81 Years – Today

Best Practices - Photography, Canon 60D, Canon Camera, Canon Lens, Canon Live View, Farm, Flora, Home, Homestead, Lookback Photos - One Year Ago, Photography & Conceptualizing Beauty, Project 365 - Photo-a-day, Season, Smoke, Sunset, Winter
Fields of Home 1

Fields of Home 1

Fields of Home 2

Fields of Home 2

Hay Bale - Fields

Hay Bale – Fields

The Road Home

The Road Home

The following blessing is something that’s opened-out and extended back recollection of my father and his shaping, steadfast hand. It’s his birthday, today … and these words – John O’Donohue’s words, ‘For a Father’ – recall him to me.

“The longer we live,
The more of your presence
We find, laid down,
Weave upon weave
Within our lives.

The quiet constancy of your gentleness
Drew no attention to itself,
Yet filled our home
With a climate of kindness
Where each mind felt free
To seek its own direction.

As the fields of distance
Opened inside childhood,
Your presence was a sheltering tree
Where our fledgling hearts could rest.

The earth seemed to trust your hands
As they tilled the soil, put in the seed,
Gathered together the lonely stones.

Something in you loved to inquire
In the neighborhood of air,
Searching its transparent rooms
For the fallen glances of God.

The warmth and wonder of your prayer
Opened our eyes to glimpse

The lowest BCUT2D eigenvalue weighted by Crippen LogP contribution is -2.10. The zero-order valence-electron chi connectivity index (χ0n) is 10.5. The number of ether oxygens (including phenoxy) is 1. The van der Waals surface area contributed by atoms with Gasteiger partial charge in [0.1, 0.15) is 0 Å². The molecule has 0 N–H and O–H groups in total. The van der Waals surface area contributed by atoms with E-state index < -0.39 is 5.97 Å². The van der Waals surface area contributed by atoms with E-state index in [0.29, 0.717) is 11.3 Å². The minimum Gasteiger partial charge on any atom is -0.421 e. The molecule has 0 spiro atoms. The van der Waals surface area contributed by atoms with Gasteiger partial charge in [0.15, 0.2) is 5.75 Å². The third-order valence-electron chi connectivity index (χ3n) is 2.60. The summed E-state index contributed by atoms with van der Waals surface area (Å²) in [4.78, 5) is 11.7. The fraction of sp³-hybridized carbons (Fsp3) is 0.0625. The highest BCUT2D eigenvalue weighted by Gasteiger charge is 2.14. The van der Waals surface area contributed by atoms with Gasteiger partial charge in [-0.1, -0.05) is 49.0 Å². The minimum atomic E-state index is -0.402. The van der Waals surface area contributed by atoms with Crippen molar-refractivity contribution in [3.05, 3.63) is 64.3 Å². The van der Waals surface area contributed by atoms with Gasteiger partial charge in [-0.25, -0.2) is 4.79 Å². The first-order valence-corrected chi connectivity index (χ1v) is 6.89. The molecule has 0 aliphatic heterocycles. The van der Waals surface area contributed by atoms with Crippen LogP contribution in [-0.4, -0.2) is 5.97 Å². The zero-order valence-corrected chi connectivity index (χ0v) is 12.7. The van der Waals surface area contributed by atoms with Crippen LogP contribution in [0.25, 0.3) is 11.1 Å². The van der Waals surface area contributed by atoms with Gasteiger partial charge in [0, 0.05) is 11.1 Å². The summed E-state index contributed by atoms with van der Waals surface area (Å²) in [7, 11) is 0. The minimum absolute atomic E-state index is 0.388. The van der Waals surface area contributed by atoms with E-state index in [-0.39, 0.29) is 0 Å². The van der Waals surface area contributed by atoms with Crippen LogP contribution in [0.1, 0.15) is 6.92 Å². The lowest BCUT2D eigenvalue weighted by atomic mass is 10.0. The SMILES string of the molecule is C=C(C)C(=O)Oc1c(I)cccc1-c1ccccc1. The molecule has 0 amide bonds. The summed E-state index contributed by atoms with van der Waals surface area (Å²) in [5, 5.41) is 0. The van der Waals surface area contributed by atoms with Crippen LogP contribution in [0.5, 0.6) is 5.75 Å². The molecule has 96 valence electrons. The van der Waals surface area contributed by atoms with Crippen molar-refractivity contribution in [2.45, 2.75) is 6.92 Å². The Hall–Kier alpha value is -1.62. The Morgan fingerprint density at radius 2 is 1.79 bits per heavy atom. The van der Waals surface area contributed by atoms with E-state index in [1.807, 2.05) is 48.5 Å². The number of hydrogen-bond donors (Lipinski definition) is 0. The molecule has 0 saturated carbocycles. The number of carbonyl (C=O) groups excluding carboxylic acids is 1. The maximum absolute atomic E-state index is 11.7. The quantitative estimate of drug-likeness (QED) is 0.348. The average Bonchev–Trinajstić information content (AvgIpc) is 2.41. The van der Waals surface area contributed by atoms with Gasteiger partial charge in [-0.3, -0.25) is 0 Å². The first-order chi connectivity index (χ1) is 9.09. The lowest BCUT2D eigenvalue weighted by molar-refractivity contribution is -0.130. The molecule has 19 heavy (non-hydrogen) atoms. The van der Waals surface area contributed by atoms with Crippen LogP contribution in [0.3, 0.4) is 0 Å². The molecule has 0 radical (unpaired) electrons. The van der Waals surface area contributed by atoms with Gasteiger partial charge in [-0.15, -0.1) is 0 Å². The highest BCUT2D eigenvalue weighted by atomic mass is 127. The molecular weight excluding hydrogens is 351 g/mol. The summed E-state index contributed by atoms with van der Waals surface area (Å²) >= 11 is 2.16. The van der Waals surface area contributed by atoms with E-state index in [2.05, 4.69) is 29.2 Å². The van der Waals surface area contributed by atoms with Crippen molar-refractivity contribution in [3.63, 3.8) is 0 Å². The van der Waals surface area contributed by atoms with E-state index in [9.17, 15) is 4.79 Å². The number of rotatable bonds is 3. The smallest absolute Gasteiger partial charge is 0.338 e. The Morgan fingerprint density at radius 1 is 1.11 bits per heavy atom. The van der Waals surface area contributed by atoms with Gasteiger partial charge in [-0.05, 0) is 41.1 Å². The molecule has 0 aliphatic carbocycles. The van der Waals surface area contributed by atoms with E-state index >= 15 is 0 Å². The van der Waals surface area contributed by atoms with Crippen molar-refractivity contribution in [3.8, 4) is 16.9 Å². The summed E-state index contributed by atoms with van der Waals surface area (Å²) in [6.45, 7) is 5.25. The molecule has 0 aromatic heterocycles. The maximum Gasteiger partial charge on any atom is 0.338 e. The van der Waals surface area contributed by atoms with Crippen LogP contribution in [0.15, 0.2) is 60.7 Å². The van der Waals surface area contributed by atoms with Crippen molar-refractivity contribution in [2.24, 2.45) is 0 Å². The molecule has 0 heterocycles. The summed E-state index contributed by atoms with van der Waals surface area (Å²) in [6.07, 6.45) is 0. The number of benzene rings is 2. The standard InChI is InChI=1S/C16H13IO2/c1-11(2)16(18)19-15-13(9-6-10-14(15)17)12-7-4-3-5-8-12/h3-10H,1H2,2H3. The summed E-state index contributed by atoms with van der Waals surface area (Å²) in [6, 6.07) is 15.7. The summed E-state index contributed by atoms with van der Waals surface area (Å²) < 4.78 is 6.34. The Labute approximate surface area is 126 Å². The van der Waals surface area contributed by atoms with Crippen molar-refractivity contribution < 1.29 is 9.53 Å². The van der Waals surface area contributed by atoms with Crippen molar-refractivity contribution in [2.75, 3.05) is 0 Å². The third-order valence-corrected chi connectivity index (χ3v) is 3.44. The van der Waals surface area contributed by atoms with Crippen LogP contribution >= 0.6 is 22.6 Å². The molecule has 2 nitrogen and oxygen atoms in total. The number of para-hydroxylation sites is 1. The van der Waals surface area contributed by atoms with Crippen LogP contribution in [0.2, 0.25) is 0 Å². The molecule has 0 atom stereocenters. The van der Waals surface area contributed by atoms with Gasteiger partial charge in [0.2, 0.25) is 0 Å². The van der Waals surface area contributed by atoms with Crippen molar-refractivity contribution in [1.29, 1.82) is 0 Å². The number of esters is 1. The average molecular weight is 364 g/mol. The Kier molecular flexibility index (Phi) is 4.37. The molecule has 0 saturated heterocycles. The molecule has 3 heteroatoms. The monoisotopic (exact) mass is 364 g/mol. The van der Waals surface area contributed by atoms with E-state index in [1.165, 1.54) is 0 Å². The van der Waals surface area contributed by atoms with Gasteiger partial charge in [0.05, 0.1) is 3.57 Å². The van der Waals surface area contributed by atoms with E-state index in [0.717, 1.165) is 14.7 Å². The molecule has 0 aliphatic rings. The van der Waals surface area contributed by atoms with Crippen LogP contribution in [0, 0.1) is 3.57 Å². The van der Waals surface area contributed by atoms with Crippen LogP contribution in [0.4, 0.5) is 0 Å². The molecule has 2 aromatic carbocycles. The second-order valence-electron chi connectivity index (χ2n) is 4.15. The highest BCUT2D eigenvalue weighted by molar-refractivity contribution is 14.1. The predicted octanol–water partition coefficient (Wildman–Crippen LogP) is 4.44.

The subtle ones who
Are eternally there.

Whenever, silently, in off moments,
The beauty of the whole thing overcame you,
You would gaze quietly out upon us,
The look from your eyes
Like a kiss alighting on skin.

There are many things
We could have said,
But words never wanted
To name them;
And perhaps a world
That is quietly sensed
Across the air
In another’s heart
Becomes the inner companion
To one’s own unknown.” (‘For a Father’ in ‘Homecomings,’ To Bless the Space Between Us, John O’Donohue)

Listening to – U2’s ‘Kite’.

Quote to Inspire – “The camera is an excuse to be someplace you otherwise don’t belong. It gives me both a point of connection and a point of separation.” Susan Meiselas

4 thoughts on “81 Years – Today

    1. Smoother, rounded words to express what perhaps can be, at times, a more rocky or jagged relationship – that between father and son; John O’Donohue’s words are perhaps lyrical in addition to their being poignant. Good, good schtuff!

    1. Hey there, Isa:

      John O’Donohue’s last stanza says much about fathers and how they know us and interact with us. From sidelines, watching, interested and paying attention they watch our every move – seeing our intention (with accuracy) and how we’re proceeding. They can anticipate the potential wreck and often coach us at just the right time (when we’re ready to hear advice). They can see the fun being had and from the mother-father dyad, it’s usually the father that can gauge a son or daughter’s readiness to try out their wings in the world; they can see the culmination of independence in the first big choices a son or daughter makes and provide room to do so. And, fathers are the ones who can best help us out when we’ve been in a fix or a fix is needed.

      It’s great to have you looking in, Isa.

      Take care … 🙂

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